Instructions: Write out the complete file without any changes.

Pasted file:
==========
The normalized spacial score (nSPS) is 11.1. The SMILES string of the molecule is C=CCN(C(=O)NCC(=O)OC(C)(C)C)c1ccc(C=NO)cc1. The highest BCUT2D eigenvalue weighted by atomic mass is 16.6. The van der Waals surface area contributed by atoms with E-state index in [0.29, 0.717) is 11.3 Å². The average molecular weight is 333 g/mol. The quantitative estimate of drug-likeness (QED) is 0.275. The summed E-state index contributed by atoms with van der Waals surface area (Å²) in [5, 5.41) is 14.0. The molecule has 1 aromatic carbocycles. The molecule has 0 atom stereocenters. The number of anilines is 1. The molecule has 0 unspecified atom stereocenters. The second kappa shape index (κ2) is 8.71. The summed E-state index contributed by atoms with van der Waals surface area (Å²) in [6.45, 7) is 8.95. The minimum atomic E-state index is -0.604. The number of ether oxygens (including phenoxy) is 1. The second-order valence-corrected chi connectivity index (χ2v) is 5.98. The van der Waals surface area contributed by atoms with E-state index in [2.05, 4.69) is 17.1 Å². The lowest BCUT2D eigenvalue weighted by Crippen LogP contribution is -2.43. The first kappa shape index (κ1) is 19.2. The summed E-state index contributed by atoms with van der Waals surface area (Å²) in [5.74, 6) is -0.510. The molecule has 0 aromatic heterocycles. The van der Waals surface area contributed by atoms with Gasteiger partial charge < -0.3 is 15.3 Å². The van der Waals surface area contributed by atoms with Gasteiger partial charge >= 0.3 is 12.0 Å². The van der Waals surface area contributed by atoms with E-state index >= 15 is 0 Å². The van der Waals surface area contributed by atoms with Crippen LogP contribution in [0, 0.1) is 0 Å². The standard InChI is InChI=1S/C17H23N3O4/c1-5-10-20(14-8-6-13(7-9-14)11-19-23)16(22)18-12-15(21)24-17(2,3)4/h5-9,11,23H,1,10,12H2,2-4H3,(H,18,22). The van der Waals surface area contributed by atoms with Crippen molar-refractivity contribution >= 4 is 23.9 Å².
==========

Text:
The normalized spacial score (nSPS) is 11.1. The SMILES string of the molecule is C=CCN(C(=O)NCC(=O)OC(C)(C)C)c1ccc(C=NO)cc1. The highest BCUT2D eigenvalue weighted by atomic mass is 16.6. The van der Waals surface area contributed by atoms with E-state index in [0.29, 0.717) is 11.3 Å². The average molecular weight is 333 g/mol. The quantitative estimate of drug-likeness (QED) is 0.275. The summed E-state index contributed by atoms with van der Waals surface area (Å²) in [5, 5.41) is 14.0. The molecule has 1 aromatic carbocycles. The molecule has 0 atom stereocenters. The number of anilines is 1. The molecule has 0 unspecified atom stereocenters. The second kappa shape index (κ2) is 8.71. The summed E-state index contributed by atoms with van der Waals surface area (Å²) in [6.45, 7) is 8.95. The minimum atomic E-state index is -0.604. The number of ether oxygens (including phenoxy) is 1. The second-order valence-corrected chi connectivity index (χ2v) is 5.98. The van der Waals surface area contributed by atoms with E-state index in [2.05, 4.69) is 17.1 Å². The lowest BCUT2D eigenvalue weighted by Crippen LogP contribution is -2.43. The first kappa shape index (κ1) is 19.2. The summed E-state index contributed by atoms with van der Waals surface area (Å²) in [5.74, 6) is -0.510. The molecule has 0 aromatic heterocycles. The van der Waals surface area contributed by atoms with Gasteiger partial charge < -0.3 is 15.3 Å². The van der Waals surface area contributed by atoms with Gasteiger partial charge >= 0.3 is 12.0 Å². The van der Waals surface area contributed by atoms with E-state index >= 15 is 0 Å². The van der Waals surface area contributed by atoms with Crippen LogP contribution in [0, 0.1) is 0 Å². The standard InChI is InChI=1S/C17H23N3O4/c1-5-10-20(14-8-6-13(7-9-14)11-19-23)16(22)18-12-15(21)24-17(2,3)4/h5-9,11,23H,1,10,12H2,2-4H3,(H,18,22). The van der Waals surface area contributed by atoms with Crippen molar-refractivity contribution >= 4 is 23.9 Å².